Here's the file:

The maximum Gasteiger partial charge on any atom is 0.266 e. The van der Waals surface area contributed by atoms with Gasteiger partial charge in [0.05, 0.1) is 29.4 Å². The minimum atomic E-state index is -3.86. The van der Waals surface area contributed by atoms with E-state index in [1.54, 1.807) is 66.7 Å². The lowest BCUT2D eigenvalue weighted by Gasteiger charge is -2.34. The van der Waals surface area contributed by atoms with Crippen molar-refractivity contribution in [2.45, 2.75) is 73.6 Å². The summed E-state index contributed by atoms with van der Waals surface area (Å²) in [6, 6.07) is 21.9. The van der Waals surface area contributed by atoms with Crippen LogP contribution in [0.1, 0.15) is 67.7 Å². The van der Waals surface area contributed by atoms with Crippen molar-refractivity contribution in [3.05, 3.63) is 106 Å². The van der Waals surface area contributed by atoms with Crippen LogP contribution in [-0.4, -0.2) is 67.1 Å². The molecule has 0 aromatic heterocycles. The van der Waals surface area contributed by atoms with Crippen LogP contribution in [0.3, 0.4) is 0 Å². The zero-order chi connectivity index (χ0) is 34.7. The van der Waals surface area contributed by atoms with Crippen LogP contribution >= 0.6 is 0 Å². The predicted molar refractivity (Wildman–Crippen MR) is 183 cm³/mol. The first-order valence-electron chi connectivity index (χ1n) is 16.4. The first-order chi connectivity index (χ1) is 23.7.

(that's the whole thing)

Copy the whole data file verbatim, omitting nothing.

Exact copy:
The maximum Gasteiger partial charge on any atom is 0.266 e. The van der Waals surface area contributed by atoms with Gasteiger partial charge in [0.05, 0.1) is 29.4 Å². The minimum atomic E-state index is -3.86. The van der Waals surface area contributed by atoms with E-state index in [1.54, 1.807) is 66.7 Å². The lowest BCUT2D eigenvalue weighted by Gasteiger charge is -2.34. The van der Waals surface area contributed by atoms with Crippen molar-refractivity contribution in [2.45, 2.75) is 73.6 Å². The summed E-state index contributed by atoms with van der Waals surface area (Å²) in [6, 6.07) is 21.9. The van der Waals surface area contributed by atoms with Crippen LogP contribution in [0.1, 0.15) is 67.7 Å². The van der Waals surface area contributed by atoms with Crippen molar-refractivity contribution in [3.05, 3.63) is 106 Å². The van der Waals surface area contributed by atoms with Crippen LogP contribution in [-0.4, -0.2) is 67.1 Å². The molecule has 0 aromatic heterocycles. The van der Waals surface area contributed by atoms with Crippen LogP contribution in [0.3, 0.4) is 0 Å². The zero-order chi connectivity index (χ0) is 34.7. The van der Waals surface area contributed by atoms with Crippen LogP contribution >= 0.6 is 0 Å². The predicted molar refractivity (Wildman–Crippen MR) is 183 cm³/mol. The first-order valence-electron chi connectivity index (χ1n) is 16.4. The first-order chi connectivity index (χ1) is 23.7.